Posts by Deborah Tapia - Paris

France’s Leclerc backs price claims with website, app and in-store devices (“who is the less expensive”) is a very well-known and successful price-comparison website that Leclerc, the French hypermarket chain, created a few years ago. It lets consumers compare local prices for national brands and private labels by clicking on a region of the map or by entering a postal code. It provides a real utility, especially in a crisis period when everybody needs to save money and pays attention to differences of even a few cents. (Last year French consumers’ purchasing power declined for the first time in three decades, according to Retail Detail.) The website shows that Leclerc is the least expensive brand/store 98 percent of the time, according to the retailer.

More recently, with Leclerc’s competitors making the same, “We are the least expensive” pitch, the retailer had to find another innovative way to prove its lowest-price claims. In addition to a smartphone app that lets customers scan products to compare prices, Leclerc has extended its service to in-store screens where customers can check on the prices of major competitors. By setting up this type of device, Leclerc brings a highlight of the Web directly into the physical store, whether or not the customer has a mobile device. is a smart initiative that has brought assurance and, of course, savings to consumers, making the retailer a real ally in this time of crisis. For a majority of French people, Leclerc is now one of the most trusted of French brands.

In France, McDonald’s airs recruitment ads that emphasize job stability

In France, as many as a quarter of young people are unemployed. The largest employer of young workers in France, McDonald’s is basing its human resources policy on the professional development of these employees with a policy based on three pillars: training, promotion and internal mobility. On the occasion of the Day of Trades, on April 16, McDonald’s launched a massive recruitment drive, aiming for 40,000 recruitments in 2013. The brand aired three TV commercials, an unusual means of recruitment for a private company (normally only public services use this strategy).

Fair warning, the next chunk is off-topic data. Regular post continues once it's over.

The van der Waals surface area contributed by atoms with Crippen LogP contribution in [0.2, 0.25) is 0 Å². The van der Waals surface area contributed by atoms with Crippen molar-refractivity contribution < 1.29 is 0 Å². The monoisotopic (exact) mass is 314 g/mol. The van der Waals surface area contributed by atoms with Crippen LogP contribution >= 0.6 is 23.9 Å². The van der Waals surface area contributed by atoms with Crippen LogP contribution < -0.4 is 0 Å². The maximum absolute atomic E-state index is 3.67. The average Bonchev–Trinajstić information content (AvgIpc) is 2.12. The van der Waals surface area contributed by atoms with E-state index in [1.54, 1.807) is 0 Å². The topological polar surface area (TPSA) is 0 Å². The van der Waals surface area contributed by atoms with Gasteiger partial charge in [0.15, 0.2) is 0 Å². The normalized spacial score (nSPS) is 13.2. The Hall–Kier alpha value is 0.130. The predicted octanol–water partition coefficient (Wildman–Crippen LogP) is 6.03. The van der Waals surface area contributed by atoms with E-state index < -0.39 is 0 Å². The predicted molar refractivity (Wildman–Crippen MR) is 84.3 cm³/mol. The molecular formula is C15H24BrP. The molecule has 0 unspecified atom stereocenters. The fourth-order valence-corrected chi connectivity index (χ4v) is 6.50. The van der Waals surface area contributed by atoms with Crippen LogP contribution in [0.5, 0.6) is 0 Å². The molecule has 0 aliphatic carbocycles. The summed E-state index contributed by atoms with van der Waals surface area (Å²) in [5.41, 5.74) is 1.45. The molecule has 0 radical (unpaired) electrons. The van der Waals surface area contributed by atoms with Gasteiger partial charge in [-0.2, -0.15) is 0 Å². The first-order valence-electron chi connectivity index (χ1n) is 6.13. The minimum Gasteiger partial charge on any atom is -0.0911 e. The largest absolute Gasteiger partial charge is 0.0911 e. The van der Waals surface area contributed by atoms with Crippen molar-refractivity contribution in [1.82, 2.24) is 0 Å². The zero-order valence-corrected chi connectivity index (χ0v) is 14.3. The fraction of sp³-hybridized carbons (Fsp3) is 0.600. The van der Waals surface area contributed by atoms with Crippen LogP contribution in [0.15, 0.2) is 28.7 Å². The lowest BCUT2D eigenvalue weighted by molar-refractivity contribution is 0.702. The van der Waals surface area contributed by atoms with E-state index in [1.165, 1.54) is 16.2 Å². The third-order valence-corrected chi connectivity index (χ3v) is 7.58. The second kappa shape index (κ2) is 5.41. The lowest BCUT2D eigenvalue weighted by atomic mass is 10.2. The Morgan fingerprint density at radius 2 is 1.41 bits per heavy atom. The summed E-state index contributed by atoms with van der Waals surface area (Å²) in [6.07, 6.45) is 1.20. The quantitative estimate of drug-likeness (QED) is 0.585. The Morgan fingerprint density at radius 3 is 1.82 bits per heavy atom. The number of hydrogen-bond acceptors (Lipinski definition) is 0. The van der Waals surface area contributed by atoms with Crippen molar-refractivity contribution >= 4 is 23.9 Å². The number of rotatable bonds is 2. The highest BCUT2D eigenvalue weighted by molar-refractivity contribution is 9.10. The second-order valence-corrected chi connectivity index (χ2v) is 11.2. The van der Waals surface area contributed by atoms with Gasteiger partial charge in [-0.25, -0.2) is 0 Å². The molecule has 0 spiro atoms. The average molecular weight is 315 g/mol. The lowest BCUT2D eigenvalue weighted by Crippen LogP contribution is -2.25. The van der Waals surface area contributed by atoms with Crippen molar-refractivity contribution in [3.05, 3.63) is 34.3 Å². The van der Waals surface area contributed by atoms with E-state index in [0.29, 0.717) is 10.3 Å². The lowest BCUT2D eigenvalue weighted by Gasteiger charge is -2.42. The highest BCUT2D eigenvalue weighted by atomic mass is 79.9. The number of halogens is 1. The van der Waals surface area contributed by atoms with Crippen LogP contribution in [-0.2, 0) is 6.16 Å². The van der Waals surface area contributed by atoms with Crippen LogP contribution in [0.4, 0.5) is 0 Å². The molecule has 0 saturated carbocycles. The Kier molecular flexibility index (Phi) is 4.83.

The commercials feature a “mate,” a market manager and a manager, who tell their evolution at McDonald’s from their start to their present status. In one, a 21-year-old named Nicholas says he started at McDonald’s two years ago on a CDI contract (a long-term contract), which “has provided me a certain stability.” He says it has allowed him to buy a car and get an apartment with his girlfriend. “We’ll see what happens next,” he says. “I am confident in the future.” Adds the voiceover: “A job at McDonald’s is a stable job.” While the campaign is not particularly interesting in terms of creativity, the message and the testimonial form are smart ways to quickly touch the target audience. Young people can easily identify themselves in this campaign, which represents a true call to action for them.

WWF targets anti-fur message at French animal-lovers with Wonder World Fur line

While people are gradually realizing that their planet is in danger, that some species will completely disappear, they don’t necessarily accept that they may have to renounce some of their comfort if they want to do something about it. That helps explain why some continue to wear real fur. (Although the demand for faux fur is now so high that some real fur has been marketed as fake.) In France, the love of women for fur and their love of animals creates a form of tension. The wildlife protection organization WWF plays with this tension in a creative new campaign.

WWF France created a line of clothing and accessories made from the “fur” of imaginary animals, called Wonder World Fur, showcased in beautifully shot photographs by Mark Seliger. The collection is actually on sale. This campaign and service prove that doing something good need not feel like a sacrifice, that we can awaken consciences with poetry and that we can find new and inspiring ways to address anxiety regarding environmental issues.